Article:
Emergency Care Journal

Journal Information
ISSN / EISSN : 1826-9826 / 2282-2054
Published by: PAGEPress Publications (10.4081)
Total articles ≅ 514
Current Coverage
DOAJ
ESCI
Archived in
EBSCO
SHERPA/ROMEO
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Latest articles in this journal

, Bruno Barcella, Adriana D'Ercole, Gianpiero Zaccaria, CoSMEU group
Published: 29 March 2022
Emergency Care Journal, Volume 18; https://doi.org/10.4081/ecj.2022.10439

Abstract:
CoSMEU group (Italian Society of Emergency Medicine Residents): Cascio Michela, Ceschi Ludovica, Di Cristoforo Monica, La Spina Letizia, Malacarne Cecilia, Pons Sofia, Silvestri Giulia. Emergency Medicine (EM) is a novel specialty in Italy. It exists only since 2009, and CoSMEU (Coordinamento Specializzandi Medicina d’Emergenza-Urgenza) is the national association of EM residents. On behalf of CoSMEU, we conducted an electronic survey open to all the Italian EM residents, with the aim to assess their awareness about the acquisition of technical skills and clinical knowledge during the academic year 2019-2020. Out of 1666 EM residents, 434 (26%) responded to the survey, in representation of all the 33 medical school programs. For 63.6% of them EM was their first-choice program. A high percentage of EM residents have denounced a lack of education and hands-on opportunities to fully complete their training as planned, in the absence of simulation and certifications, and with not-standardized educational programs across the EM schools. Although the Italian EM and specialty are currently facing a crisis, all the EM residents are working hard to support EM system optimization.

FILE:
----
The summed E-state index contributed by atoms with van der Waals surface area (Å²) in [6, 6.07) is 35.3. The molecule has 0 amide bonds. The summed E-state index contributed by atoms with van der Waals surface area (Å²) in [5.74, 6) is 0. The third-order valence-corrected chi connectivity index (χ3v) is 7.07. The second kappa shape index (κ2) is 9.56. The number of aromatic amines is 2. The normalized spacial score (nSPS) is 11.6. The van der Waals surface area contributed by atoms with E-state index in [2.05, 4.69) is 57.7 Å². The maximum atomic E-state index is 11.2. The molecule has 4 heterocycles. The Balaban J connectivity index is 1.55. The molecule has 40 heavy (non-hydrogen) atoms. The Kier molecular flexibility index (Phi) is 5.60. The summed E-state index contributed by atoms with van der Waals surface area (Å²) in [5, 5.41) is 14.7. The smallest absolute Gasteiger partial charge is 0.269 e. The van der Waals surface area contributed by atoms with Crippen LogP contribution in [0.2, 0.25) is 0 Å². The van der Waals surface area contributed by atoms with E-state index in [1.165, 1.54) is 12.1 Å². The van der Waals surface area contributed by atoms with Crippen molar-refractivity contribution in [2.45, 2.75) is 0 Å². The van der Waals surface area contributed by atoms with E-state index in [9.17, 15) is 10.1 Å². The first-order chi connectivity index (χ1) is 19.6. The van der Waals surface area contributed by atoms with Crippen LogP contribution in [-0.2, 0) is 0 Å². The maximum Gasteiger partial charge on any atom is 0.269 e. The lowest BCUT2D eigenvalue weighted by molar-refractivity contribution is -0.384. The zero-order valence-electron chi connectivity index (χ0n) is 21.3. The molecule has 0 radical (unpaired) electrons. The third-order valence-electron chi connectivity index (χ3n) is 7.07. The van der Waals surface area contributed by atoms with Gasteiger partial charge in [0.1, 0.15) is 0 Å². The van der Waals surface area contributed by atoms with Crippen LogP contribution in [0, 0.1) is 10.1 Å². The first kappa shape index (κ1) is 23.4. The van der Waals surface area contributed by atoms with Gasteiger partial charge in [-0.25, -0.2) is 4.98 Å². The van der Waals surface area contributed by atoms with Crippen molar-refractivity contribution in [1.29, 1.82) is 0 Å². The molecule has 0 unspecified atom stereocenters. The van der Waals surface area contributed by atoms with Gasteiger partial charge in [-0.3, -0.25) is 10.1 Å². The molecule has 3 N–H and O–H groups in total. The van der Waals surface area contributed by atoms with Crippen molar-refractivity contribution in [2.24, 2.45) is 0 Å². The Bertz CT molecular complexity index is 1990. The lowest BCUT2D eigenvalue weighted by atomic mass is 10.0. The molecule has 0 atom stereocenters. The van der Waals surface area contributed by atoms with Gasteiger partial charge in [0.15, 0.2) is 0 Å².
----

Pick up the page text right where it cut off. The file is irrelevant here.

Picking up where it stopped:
Davide Bastoni,
Published: 29 March 2022
Emergency Care Journal, Volume 18; https://doi.org/10.4081/ecj.2022.10425

Abstract:
An 82-year-old man with a history of end-stage renal disease due to glomerulonephritis requiring haemodialysis, hepatitis C-related liver cirrhosis and hypertensive cardiomyopathy presented with painful and necrotic lesions of both his hands. He had no other symptoms.
, Marie Mitani-Konno, Yusuke Hagiwara, Yukihiro Hasegawa
Published: 29 March 2022
Emergency Care Journal, Volume 18; https://doi.org/10.4081/ecj.2022.10165

Abstract:
The Thyroid Storm (TS) is the severest form of thyrotoxicosis and is associated with a high mortality rate. TS presents with fever, tachycardia, gastrointestinal symptoms, and central nervous system dysfunction and may be overlooked if patients do not present thyrotoxic symptoms or have precipitating factors. We reported a pediatric case of TS with mild proptosis but no obvious precipitating factors in a previously healthy child. A 9-year-old, female patient with a history of attention-deficit hyperactivity disorder presented with the complaint of frequent vomiting. She was alert but lethargic with fever and tachycardia. Physical examination was unremarkable except for coolness in the extremities and a delayed capillary refill time of two seconds. Fluid resuscitation was ineffective in alleviating the tachycardia. Additional history-taking revealed a one-month history of mild proptosis but no other thyrotoxic findings or precipitating factors were found. Markedly elevated thyroxine and triiodothyronine and suppressed thyroid-stimulating hormone on thyroid function tests led to a diagnosis of TS. Methimazole, potassium iodine, bisoprolol, and hydrocortisone were administered. Her vital signs and thyroid functions gradually improved, and she was discharged 18 days after admission without any serious complications. She is currently euthyroid and clinically stable on 5 mg of methimazole at three months after admission. When tachycardia that is resistant to usual resuscitation is found, careful history-taking and physical examination targeting thyroid disorders should be performed to assess for TS.